While there is never a guarantee with any surgery, the percentage of LASIK recipients who achieve better vision is substantially higher than those who experience complications. Working with an experienced LASIK surgeon in your area can further reduce your risks and help provide you with freedom from the burdens of prescription eyewear.
If you are interested in learning more about LASIK, please use the doctor locator at eyes.com to find an experienced ophthalmologist in your area today.
Popular San Francisco Giants player Pablo “Kung Fu Panda” Sandoval recently joined the growing list of professional athletes to undergo LASIK surgery.
According to a Dec. 1 post on the Extra Baggs blog of the San Jose Mercury News, the hard-hitting third baseman underwent LASIK to correct 20/40 vision in his left eye. Sandoval hit .330 in 2009, his first full season in the major leagues, but his batting average dropped to .268 in 2010.
Although he tried using various contacts and prescription goggles over the 2010 and 2011 seasons, his vision remained an issue.
“He was relying on one eye,” said Sandoval’s agent, Ryan Morgan, in the Dec. 1 Extra Baggs post. “I think it would be wrong not to admit there’s a correlation there. It’s a combination of not picking up the ball as well and how that can play into your confidence.”
Morgan added that Sandoval’s vision had not been retested since the LASIK procedure, but that Sandoval believed his sight was improved.
Sandoval is the latest in a long list of pro athletes to choose laser vision correction surgery to correct a vision problem. Brian McCann, the All-Star catcher for the Atlanta Braves, has had LASIK, as have Miami Heat teammates LeBron James and Dwyane Wade.
Other noteworthy athletes to undergo LASIK include golfer Tiger Woods, former Chicago Cubs and Atlanta Braves pitcher Greg Maddux, former New York Giants running back Tiki Barber and Detroit Pistons guard Richard Hamilton.
If you would like to learn more about LASIK, please contact eyes.com to locate an ophthalmologist near you.
Astigmatism is when the cornea is not circular. Instead, it is flattened, more like a section of a football than a section of a soccer ball. Astigmatism is a refractive error that is associated with difficulty seeing at all distances. Astigmatism can also be more difficult to correct with LASIK than other types of refractive errors. Now a new study has shown more light on the risk factors associated with this type of refractive error.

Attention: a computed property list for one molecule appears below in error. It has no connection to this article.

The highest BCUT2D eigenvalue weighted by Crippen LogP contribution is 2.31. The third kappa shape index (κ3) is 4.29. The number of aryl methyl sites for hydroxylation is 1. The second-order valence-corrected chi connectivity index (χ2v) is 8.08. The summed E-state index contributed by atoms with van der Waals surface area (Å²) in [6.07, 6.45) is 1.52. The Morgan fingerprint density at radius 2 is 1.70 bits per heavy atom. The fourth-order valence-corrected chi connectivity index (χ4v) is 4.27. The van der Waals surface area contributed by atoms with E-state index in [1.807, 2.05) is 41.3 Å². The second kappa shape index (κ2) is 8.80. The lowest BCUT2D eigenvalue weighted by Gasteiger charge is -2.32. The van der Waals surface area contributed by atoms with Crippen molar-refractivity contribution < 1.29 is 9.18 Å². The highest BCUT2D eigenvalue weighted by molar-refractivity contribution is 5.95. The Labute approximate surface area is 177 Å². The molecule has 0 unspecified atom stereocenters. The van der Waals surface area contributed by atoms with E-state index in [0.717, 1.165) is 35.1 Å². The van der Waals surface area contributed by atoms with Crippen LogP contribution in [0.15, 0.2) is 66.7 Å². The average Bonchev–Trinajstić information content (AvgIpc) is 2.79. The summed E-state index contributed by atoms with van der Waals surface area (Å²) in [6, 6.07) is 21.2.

According to results of the Multiethnic Pediatric Eye Disease Study and the Baltimore Eye Disease Study, several factors are associated with an increased risk of astigmatism among preschool-aged children. There was a total of 9970 children involved in the study from Los Angeles, California and Baltimore, Maryland counties. The researchers were looking for connections among clinical, behavioral, and demographic factors with astigmatism.
Researchers found that if you had either myopia or hyperopia, you were at an increased risk of having astigmatism. Hispanic and African-American children were more likely to have astigmatism than non-Hispanic white children. Hispanic children were about 140% more likely to have astigmatism, while African-American children were about 50% more likely to have astigmatism. Researchers also found that a mother who smokes increased the risk her child would have astigmatism by about 50%.
These results largely confirm previous results about astigmatism, but the connection with maternal smoking is relatively new, and important.
Astigmatism is harder to correct than either myopia or hyperopia using laser vision correction techniques such as LASIK. In the past, many patients were turned away because it was impossible to correct astigmatism. With the introduction of wavefront-guided LASIK, however, the treatment of astigmatism has become more commonplace, leading. Even irregular and mixed astigmatism can be corrected with LASIK.
If you or your child is having vision difficulties, please contact a local eye doctor to learn about the best treatment options for your vision.